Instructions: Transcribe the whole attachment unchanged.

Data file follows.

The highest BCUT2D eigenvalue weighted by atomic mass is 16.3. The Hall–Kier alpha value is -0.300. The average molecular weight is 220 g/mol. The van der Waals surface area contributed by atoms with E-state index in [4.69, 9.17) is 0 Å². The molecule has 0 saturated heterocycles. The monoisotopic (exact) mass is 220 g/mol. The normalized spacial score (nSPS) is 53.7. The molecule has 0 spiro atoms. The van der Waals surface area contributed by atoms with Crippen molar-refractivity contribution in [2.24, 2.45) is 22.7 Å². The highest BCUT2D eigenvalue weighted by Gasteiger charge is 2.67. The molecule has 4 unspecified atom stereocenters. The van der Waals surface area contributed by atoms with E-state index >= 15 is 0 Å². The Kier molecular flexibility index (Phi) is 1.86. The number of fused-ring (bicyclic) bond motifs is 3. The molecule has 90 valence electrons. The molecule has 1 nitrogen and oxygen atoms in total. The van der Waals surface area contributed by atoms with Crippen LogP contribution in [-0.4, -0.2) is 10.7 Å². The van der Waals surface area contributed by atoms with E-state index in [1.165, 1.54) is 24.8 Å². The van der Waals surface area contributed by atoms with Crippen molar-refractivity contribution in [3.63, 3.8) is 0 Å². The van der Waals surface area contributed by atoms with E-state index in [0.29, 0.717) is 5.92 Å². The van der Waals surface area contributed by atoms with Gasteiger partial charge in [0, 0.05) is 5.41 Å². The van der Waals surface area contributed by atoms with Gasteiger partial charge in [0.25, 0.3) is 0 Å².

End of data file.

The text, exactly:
The highest BCUT2D eigenvalue weighted by atomic mass is 16.3. The Hall–Kier alpha value is -0.300. The average molecular weight is 220 g/mol. The van der Waals surface area contributed by atoms with E-state index in [4.69, 9.17) is 0 Å². The molecule has 0 saturated heterocycles. The monoisotopic (exact) mass is 220 g/mol. The normalized spacial score (nSPS) is 53.7. The molecule has 0 spiro atoms. The van der Waals surface area contributed by atoms with Crippen molar-refractivity contribution in [2.24, 2.45) is 22.7 Å². The highest BCUT2D eigenvalue weighted by Gasteiger charge is 2.67. The molecule has 4 unspecified atom stereocenters. The van der Waals surface area contributed by atoms with E-state index >= 15 is 0 Å². The Kier molecular flexibility index (Phi) is 1.86. The number of fused-ring (bicyclic) bond motifs is 3. The molecule has 90 valence electrons. The molecule has 1 nitrogen and oxygen atoms in total. The van der Waals surface area contributed by atoms with Crippen LogP contribution in [-0.4, -0.2) is 10.7 Å². The van der Waals surface area contributed by atoms with E-state index in [1.165, 1.54) is 24.8 Å². The van der Waals surface area contributed by atoms with Crippen molar-refractivity contribution in [3.63, 3.8) is 0 Å². The van der Waals surface area contributed by atoms with E-state index in [0.29, 0.717) is 5.92 Å². The van der Waals surface area contributed by atoms with Gasteiger partial charge in [0, 0.05) is 5.41 Å². The van der Waals surface area contributed by atoms with Gasteiger partial charge in [0.25, 0.3) is 0 Å².